TY - GEN

T1 - Human reasoning with proportional quantifiers and its support by diagrams

AU - Sato, Yuri

AU - Mineshima, Koji

PY - 2016/1/1

Y1 - 2016/1/1

N2 - In this paper, we study the cognitive effectiveness of diagrammatic reasoning with proportional quantifiers such as most. We first examine how Euler-style diagrams can represent syllogistic reasoning with proportional quantifiers, building on previous work on diagrams for the so-called plurative syllogism (Rescher and Gallagher, 1965). We then conduct an experiment to compare performances on syllogistic reasoning tasks of two groups: those who use only linguistic material (two sentential premises and one conclusion) and those who are also given Euler diagrams corresponding to the two premises. Our experiment showed that (a) in both groups, the speed and accuracy of syllogistic reasoning tasks with proportional quantifiers like most were worse than those with standard first-order quantifiers such as all and no, and (b) in both standard and non-standard (proportional) syllogisms, speed and accuracy for the group provided with diagrams were significantly better than the group provided only with sentential premises. These results suggest that syllogistic reasoning with proportional quantifiers like most is cognitively complex, yet can be effectively supported by Euler diagrams that represent the proportionality relationships between sets in a suitable way.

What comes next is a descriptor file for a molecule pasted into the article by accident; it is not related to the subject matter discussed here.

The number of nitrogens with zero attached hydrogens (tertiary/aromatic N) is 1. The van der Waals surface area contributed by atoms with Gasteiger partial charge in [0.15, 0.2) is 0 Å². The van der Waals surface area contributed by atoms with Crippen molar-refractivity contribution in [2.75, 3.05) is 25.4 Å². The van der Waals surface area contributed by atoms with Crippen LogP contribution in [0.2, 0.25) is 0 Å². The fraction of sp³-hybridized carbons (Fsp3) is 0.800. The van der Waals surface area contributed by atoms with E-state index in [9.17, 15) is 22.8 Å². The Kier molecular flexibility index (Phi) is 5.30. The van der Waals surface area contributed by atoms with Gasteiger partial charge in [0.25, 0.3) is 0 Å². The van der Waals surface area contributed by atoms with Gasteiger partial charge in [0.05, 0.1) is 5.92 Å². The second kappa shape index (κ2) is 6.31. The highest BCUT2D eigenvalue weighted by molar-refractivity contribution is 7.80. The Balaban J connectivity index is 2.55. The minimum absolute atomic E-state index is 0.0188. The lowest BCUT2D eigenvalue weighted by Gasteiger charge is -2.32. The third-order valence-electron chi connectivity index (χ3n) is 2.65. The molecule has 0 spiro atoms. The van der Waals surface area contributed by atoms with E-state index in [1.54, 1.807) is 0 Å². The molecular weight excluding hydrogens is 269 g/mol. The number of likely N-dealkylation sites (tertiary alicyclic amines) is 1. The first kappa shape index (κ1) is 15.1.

AB - In this paper, we study the cognitive effectiveness of diagrammatic reasoning with proportional quantifiers such as most. We first examine how Euler-style diagrams can represent syllogistic reasoning with proportional quantifiers, building on previous work on diagrams for the so-called plurative syllogism (Rescher and Gallagher, 1965). We then conduct an experiment to compare performances on syllogistic reasoning tasks of two groups: those who use only linguistic material (two sentential premises and one conclusion) and those who are also given Euler diagrams corresponding to the two premises. Our experiment showed that (a) in both groups, the speed and accuracy of syllogistic reasoning tasks with proportional quantifiers like most were worse than those with standard first-order quantifiers such as all and no, and (b) in both standard and non-standard (proportional) syllogisms, speed and accuracy for the group provided with diagrams were significantly better than the group provided only with sentential premises. These results suggest that syllogistic reasoning with proportional quantifiers like most is cognitively complex, yet can be effectively supported by Euler diagrams that represent the proportionality relationships between sets in a suitable way.

KW - Euler diagrams

KW - Logic and cognition

KW - Proportional quantifiers

KW - Reasoning

UR - http://www.scopus.com/inward/record.url?scp=84979573563&partnerID=8YFLogxK

UR - http://www.scopus.com/inward/citedby.url?scp=84979573563&partnerID=8YFLogxK

U2 - 10.1007/978-3-319-42333-3_10

DO - 10.1007/978-3-319-42333-3_10

M3 - Conference contribution

AN - SCOPUS:84979573563

SN - 9783319423326

T3 - Lecture Notes in Computer Science (including subseries Lecture Notes in Artificial Intelligence and Lecture Notes in Bioinformatics)

SP - 123

EP - 138

BT - Diagrammatic Representation and Inference - 9th International Conference, Diagrams 2016, Proceedings

A2 - Jamnik, Mateja

A2 - Uesaka, Yuri

A2 - Schwartz, Stephanie Elzer

PB - Springer Verlag

T2 - 9th International Conference on the Theory and Applications of Diagrams, Diagrams 2016

Y2 - 7 August 2016 through 10 August 2016

ER -